“a doubling, a haunting, a generational negotiation”
– Elisabeth Subrin on Shulie
The brilliant radical feminist Shulamith Firestone died this past year at the age of 67, though she essentially withdrew from public life four decades ago, as if let down by the movement she helped build. I first heard of her work via feminist band Le Tigre, and promptly read her bestselling book, The Dialectic of Sex: The Case for Feminist Revolution (1970). Years later, I found out about the 1997 film Shulie by American experimental filmmaker Elisabeth Subrin, which has become a classic of the avant-garde and an object of passionate study for scholars interested in non-fiction cinema, memory and historical re-enactment; and queer and feminist temporalities. Queer theorist Elizabeth Freeman calls Shulie “feminist history’s outtakes.”
In 1967, as a BFA student at the School of the Art Institute of Chicago, Firestone was featured in a short documentary made by four male film students: a portrait of an emerging female artist of the so-called “Now” generation. Discovering the long-forgotten short in the 1990s, Subrin decided to remake Shulie shot by shot with an actor playing Firestone and with the thirty years of hindsight that knows this unremarkable young woman featured on film would go on to become one of the most articulate and boldly original voices of 20th-century feminism, soon moving to New York and then completing The Dialectic of Sex a mere three years later. (At the time of the shooting, Firestone was already a part of the radical feminist organizing in Chicago, though this remains unspoken in the film.) Shulie asks us to scrutinize Firestone in art school for the traces of who she would soon become, and the radical theories she would evolve. (And not only this, but to do so at a remove – through an actor, in a remake.)
Subrin wanted to investigate the “residue” of the late 1960s and, identifying strongly with Shulie, she asks, “Why, if we had reaped the benefits of second-wave feminism, should Shulie’s life seem so contemporary?” Part of the contemporary power of the film is the awkwardness of the 22-year-old woman as she goes through the painfully familiar machinations of art school – including a torturous critique by her male painting professors – and the other small indignities that attend a life on the margins (which have not changed much), as well as having to unwillingly articulate her place in a “generation.” It is precisely these “minor” historical forces – and not just great political events and movements – that compel individuals to take on certain identifications and positions in the world.
Artist Sharon Hayes has pointed out: “we become political … we become artists in deep relation to precise locations and precise historical conditions. And … these singularities, these precisions linger with us, they are carried along in our bodies.” Shulie was performed in 1997 by Kim Soss, and it is only through her body that we can access the original Shulie from 1967, many years before Soss was born. Subrin notes that her own identification with Shulie was “filtered through thirty years of history by an actress who had inherited both the gains produced by feminist activism and the psychic trauma that in part defines our generation: of change promised but not yet delivered.” One does not have to live through a charged historical moment to have an intimate relationship with it, and Soss is the touchstone for this dynamic.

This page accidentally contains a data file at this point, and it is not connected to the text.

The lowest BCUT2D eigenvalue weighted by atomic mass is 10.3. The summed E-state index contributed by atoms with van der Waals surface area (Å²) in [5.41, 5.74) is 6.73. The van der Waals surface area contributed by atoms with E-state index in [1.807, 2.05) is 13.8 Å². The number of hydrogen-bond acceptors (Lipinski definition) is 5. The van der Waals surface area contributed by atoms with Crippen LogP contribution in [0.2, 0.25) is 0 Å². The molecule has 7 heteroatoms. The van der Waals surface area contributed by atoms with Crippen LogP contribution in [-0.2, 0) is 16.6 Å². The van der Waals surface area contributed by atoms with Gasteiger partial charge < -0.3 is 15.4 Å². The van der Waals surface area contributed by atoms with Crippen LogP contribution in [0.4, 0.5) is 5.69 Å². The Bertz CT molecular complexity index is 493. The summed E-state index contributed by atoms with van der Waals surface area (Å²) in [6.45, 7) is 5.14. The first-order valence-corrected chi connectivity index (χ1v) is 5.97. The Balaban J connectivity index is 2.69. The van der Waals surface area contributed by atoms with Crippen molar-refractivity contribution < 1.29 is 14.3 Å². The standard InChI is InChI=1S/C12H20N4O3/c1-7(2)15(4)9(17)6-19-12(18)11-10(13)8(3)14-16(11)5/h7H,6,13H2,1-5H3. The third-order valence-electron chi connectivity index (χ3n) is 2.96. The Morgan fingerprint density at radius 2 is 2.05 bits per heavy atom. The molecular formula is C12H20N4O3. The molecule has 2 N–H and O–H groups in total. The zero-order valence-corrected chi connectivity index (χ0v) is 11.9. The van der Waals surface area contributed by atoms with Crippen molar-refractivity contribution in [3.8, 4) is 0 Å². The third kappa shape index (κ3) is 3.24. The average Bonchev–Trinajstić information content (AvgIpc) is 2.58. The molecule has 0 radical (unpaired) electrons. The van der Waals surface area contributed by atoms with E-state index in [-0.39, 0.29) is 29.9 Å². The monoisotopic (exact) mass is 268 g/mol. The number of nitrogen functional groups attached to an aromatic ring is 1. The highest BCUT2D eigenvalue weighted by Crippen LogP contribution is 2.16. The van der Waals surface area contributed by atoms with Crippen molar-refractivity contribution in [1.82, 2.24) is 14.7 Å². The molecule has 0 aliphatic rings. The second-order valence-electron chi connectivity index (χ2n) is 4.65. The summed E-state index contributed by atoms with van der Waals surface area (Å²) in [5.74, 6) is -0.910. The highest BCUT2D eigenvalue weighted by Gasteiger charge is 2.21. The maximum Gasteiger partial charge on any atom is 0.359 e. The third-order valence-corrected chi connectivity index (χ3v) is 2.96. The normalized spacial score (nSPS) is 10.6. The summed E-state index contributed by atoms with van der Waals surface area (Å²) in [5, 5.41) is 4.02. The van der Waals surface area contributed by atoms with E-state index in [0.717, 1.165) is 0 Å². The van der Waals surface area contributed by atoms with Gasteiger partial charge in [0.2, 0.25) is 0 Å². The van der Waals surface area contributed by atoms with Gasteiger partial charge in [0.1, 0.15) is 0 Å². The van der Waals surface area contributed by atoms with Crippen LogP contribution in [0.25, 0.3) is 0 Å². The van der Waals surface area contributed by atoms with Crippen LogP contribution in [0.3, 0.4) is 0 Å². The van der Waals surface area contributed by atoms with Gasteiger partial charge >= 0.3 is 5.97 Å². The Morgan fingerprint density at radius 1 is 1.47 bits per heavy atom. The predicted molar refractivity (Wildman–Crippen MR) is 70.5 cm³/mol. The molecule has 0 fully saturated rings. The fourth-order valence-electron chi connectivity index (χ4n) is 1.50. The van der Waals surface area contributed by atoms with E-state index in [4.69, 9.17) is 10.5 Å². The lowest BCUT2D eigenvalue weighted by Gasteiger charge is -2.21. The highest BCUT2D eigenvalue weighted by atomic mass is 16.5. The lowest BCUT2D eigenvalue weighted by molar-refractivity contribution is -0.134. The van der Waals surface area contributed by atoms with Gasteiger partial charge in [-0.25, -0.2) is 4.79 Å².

The film is particularly poignant because the most radical aspect of The Dialectic of Sex was Firestone’s call to move beyond essentialism and the prison of biological sex, and embrace cybernetics and other technologies that could liberate women from reproduction and the gendered division of labour in favour of socialism. With Soss stepping into her place thirty years later, it is almost as if Shulie had “reproduced” through the technology of cinema, Subrin creating a cloned offspring for her. Shulie is also so affecting because of the singularity of Shulamith Firestone as a visionary who provoked other feminists rather than taking up the role of an iconic figurehead. Post-1970, she took leave from activism (though kept painting), struggling with mental illness and dying as a recluse. This film could not have been made about a Jane Fonda or a Gloria Steinem – a star image – but only about someone whose persona is in conflict with the mainstream herstories that arguably didn’t go far enough. Shulie’s ongoing presence refuses herstory’s closure, haunting us: a radical road not taken.
In Shulie, I search for an inchoate and emerging articulation of her radical feminism, which would find form soon after. But a work of documentary provides no tangible “truth” and Shulie must always remain a cipher. She resists our desires for a heroic feminist role model, and the very banality of her day-to-day life makes the real subject of the film the (false) distance between then and now and the fantasies we project onto this radical period – which remains a raw, open wound ¬– and all its searching young women.
“I guess I’m afraid of getting trapped in a kind of day-to-day living, I want to somehow catch time short and not just drift along in it. The essential reason for anyone to make an artistic creation is to surmount the fact that they’re constantly an animal organism that’s just sort of going along in time and growing older, with a past and a future and so on, and to somehow transcend that.” – Shulie in Shulie
Shulie was distributed by Video Data Bank, Chicago until 2012. After Shulamith Firestone’s death it has been withdrawn from distribution at the request of the artist.
Elisabeth Subrin’s notes on the film are here.